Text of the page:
Here is the abstract you requested from the cicmt_2013 technical program page. This is the original abstract submitted by the author. Any changes to the technical content of the final manuscript published by IMAPS or the presentation that is given during the event is done by the author, not IMAPS.
|Frequency and Time-Domain Performance of LTCC Transmission Lines Fabricated Using Multiple Printing Techniques|
|Keywords: LTCC, transmission line, fabrication|
|The many advantages of low temperature co-fired ceramic (LTCC) materials are increasing their use in multi-layer systems containing multiple high-frequency / high-speed digital interconnects. Although construction of such interconnects is possible with current fabrication techniques, the loss exhibited by transmission lines at high frequencies limits their application by increasing system power consumption or requiring complex transceivers. Use of non-standard metal printing processes provides one possibility for realizing lower insertion loss desired for these interconnects. We have fabricated and evaluated representative single-ended and differential stripline transmission line structures using single, double, and mirror printing techniques for Ag metallization in DuPont 9k7 LTCC, to explore their suitability for high-frequency/high-speed applications. Discussion of analysis performed on cross-sections of these structures to determine post-firing geometry and roughness, as well as the level of fabrication control afforded over these parameters will be presented. To predict their performance for high-speed interconnects, 3D electromagnetic (3DEM) simulation models for characterizing the frequency performance of single-ended and differential structures up to 67 GHz have been developed using the cross-section data. These 3DEM models have also been used in time domain simulations to verify digital signal capability by demonstrating structure performance at data rates exceeding 25 Gbps. Measurements of fabricated structures corresponding to the 3DEM models have also been performed in both the time and frequency domain and will be compared to the simulation results to confirm 3DEM model accuracy. The culmination of results from simulation and measurement will be used to present the differences, advantages, and disadvantages of each fabrication technique.|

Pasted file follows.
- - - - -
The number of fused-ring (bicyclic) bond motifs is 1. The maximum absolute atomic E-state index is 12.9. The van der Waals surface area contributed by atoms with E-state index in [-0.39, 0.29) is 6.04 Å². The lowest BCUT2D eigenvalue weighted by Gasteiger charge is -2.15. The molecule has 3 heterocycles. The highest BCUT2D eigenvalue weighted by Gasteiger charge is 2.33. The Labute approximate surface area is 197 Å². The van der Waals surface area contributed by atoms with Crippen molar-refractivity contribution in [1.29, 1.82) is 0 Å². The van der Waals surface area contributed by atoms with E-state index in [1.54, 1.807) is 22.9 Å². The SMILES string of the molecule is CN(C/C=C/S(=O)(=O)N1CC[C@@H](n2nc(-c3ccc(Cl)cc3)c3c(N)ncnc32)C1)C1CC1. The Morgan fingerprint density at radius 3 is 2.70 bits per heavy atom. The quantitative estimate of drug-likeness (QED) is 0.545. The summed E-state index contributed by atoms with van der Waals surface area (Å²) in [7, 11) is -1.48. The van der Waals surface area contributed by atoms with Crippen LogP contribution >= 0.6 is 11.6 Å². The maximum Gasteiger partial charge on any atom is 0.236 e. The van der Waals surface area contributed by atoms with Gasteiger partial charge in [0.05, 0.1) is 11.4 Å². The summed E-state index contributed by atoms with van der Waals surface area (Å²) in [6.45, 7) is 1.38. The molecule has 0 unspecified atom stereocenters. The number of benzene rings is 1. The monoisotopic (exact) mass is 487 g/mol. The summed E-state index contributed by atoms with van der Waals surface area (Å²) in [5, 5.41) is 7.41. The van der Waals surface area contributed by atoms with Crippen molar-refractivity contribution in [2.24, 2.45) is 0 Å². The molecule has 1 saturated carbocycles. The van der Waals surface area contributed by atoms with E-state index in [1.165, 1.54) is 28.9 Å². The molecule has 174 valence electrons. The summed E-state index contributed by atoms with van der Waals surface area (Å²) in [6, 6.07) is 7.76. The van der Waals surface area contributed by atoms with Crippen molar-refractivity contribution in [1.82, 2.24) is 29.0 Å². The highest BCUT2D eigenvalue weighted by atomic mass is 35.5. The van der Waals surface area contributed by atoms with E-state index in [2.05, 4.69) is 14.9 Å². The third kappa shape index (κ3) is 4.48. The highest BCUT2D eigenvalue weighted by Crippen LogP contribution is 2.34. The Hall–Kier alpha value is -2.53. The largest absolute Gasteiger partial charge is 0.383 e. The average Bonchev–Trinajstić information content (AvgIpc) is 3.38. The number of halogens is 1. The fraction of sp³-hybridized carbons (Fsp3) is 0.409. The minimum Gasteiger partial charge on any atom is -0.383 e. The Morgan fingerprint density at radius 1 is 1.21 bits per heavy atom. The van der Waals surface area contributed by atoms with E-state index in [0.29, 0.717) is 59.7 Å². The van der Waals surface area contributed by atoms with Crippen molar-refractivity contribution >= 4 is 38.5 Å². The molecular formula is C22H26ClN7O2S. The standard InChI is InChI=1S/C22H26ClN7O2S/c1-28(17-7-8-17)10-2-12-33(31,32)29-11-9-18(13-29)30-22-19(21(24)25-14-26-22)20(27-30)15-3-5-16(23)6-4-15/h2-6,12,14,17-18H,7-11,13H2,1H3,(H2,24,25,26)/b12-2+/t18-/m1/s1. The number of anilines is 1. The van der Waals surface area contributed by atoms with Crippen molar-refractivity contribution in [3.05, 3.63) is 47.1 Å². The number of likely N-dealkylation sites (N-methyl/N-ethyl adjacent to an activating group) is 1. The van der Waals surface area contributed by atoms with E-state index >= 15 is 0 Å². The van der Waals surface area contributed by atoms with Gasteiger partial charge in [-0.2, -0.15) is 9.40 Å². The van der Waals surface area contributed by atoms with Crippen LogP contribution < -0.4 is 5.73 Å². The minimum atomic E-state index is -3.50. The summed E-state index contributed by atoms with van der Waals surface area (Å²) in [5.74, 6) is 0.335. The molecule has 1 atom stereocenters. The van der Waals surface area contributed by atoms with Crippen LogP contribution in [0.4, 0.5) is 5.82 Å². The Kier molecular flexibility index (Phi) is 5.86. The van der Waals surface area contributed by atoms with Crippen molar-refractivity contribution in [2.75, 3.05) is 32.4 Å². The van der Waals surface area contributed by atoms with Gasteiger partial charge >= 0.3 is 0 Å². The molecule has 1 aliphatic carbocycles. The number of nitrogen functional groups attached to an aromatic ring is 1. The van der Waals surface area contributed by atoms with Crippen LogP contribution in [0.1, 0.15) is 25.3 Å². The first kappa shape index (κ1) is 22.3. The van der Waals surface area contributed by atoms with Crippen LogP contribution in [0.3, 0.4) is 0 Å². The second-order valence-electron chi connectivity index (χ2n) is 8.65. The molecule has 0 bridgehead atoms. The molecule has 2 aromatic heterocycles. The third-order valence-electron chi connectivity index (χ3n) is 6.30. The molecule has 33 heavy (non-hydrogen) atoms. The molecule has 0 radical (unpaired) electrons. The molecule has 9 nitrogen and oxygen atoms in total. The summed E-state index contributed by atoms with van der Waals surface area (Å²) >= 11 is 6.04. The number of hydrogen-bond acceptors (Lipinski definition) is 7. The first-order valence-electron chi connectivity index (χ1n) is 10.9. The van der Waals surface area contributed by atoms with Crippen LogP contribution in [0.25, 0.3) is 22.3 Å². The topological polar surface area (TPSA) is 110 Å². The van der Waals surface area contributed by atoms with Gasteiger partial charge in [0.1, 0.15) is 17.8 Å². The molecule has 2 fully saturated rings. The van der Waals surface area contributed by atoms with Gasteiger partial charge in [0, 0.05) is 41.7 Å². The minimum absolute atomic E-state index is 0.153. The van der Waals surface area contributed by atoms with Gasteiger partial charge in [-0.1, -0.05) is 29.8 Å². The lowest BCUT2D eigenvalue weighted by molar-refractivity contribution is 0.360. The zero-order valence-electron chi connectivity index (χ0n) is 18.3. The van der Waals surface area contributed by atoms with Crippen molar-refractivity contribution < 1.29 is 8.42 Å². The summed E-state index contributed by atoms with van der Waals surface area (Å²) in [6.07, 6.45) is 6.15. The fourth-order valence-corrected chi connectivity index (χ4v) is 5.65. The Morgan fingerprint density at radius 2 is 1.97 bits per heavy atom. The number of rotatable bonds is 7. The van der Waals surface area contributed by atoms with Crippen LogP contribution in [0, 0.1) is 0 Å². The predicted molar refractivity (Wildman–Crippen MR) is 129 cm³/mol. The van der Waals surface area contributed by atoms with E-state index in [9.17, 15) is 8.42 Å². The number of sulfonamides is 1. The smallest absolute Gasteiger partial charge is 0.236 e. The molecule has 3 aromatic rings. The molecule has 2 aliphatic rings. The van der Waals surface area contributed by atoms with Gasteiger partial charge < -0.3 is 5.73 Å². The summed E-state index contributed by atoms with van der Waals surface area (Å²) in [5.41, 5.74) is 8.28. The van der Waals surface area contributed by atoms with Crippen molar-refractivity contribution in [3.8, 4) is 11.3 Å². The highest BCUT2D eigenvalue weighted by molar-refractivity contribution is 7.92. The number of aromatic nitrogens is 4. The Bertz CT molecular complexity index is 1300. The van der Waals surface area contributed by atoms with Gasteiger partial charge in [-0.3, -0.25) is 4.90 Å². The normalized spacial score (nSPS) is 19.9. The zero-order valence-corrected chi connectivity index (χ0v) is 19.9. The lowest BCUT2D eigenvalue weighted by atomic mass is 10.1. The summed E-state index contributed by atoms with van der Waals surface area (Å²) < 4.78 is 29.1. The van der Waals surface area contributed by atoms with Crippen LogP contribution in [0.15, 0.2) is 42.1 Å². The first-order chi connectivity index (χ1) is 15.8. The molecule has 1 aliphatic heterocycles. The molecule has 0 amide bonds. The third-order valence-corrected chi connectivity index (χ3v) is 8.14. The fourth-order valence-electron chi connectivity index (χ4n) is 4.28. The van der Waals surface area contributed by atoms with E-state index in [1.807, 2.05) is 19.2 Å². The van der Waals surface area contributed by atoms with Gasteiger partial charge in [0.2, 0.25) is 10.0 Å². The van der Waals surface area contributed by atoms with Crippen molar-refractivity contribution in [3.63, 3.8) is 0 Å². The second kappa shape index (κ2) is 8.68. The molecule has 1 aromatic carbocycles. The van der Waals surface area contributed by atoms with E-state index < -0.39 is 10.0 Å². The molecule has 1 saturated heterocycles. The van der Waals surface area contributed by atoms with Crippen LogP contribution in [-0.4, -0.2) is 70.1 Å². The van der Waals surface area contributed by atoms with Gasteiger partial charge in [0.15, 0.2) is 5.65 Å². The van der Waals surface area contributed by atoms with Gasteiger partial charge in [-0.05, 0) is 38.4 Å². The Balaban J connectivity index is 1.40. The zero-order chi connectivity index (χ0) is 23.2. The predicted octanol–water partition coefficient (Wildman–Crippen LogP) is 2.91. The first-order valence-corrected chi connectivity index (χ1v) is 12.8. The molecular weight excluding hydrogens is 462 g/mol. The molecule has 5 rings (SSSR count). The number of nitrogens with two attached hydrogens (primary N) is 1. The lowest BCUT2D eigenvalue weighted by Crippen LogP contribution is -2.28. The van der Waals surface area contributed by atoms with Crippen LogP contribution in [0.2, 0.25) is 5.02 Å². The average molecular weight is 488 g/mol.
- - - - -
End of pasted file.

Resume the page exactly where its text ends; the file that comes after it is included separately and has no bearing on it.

|John P. Bailey, graduate student
Auburn University, AL